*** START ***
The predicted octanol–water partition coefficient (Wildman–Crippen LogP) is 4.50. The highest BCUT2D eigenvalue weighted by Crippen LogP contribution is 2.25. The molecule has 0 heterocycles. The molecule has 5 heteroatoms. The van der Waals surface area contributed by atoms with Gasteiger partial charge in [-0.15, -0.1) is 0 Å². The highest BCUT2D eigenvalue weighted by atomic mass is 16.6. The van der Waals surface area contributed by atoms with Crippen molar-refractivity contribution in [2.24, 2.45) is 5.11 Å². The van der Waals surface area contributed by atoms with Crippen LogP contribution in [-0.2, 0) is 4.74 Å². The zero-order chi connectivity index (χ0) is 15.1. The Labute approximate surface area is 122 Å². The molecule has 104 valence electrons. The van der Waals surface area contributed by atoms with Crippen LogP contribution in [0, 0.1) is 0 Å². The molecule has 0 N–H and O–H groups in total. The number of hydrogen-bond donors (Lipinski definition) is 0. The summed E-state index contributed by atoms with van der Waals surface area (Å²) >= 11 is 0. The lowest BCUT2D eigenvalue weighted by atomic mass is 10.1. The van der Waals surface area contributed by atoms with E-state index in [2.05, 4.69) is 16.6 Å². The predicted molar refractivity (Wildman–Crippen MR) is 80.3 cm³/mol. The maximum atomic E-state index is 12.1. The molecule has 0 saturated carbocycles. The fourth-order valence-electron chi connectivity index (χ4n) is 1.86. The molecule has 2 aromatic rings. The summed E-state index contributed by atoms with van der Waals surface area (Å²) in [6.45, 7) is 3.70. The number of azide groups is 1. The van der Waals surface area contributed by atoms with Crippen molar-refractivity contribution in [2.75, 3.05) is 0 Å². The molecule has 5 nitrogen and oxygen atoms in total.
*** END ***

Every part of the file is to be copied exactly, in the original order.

The predicted octanol–water partition coefficient (Wildman–Crippen LogP) is 4.50. The highest BCUT2D eigenvalue weighted by Crippen LogP contribution is 2.25. The molecule has 0 heterocycles. The molecule has 5 heteroatoms. The van der Waals surface area contributed by atoms with Gasteiger partial charge in [-0.15, -0.1) is 0 Å². The highest BCUT2D eigenvalue weighted by atomic mass is 16.6. The van der Waals surface area contributed by atoms with Crippen molar-refractivity contribution in [2.24, 2.45) is 5.11 Å². The van der Waals surface area contributed by atoms with Crippen LogP contribution in [-0.2, 0) is 4.74 Å². The zero-order chi connectivity index (χ0) is 15.1. The Labute approximate surface area is 122 Å². The molecule has 104 valence electrons. The van der Waals surface area contributed by atoms with Crippen LogP contribution in [0, 0.1) is 0 Å². The molecule has 0 N–H and O–H groups in total. The number of hydrogen-bond donors (Lipinski definition) is 0. The summed E-state index contributed by atoms with van der Waals surface area (Å²) >= 11 is 0. The lowest BCUT2D eigenvalue weighted by atomic mass is 10.1. The van der Waals surface area contributed by atoms with E-state index in [2.05, 4.69) is 16.6 Å². The predicted molar refractivity (Wildman–Crippen MR) is 80.3 cm³/mol. The maximum atomic E-state index is 12.1. The molecule has 0 saturated carbocycles. The fourth-order valence-electron chi connectivity index (χ4n) is 1.86. The molecule has 2 aromatic rings. The summed E-state index contributed by atoms with van der Waals surface area (Å²) in [6.45, 7) is 3.70. The number of azide groups is 1. The van der Waals surface area contributed by atoms with Crippen molar-refractivity contribution in [2.75, 3.05) is 0 Å². The molecule has 5 nitrogen and oxygen atoms in total.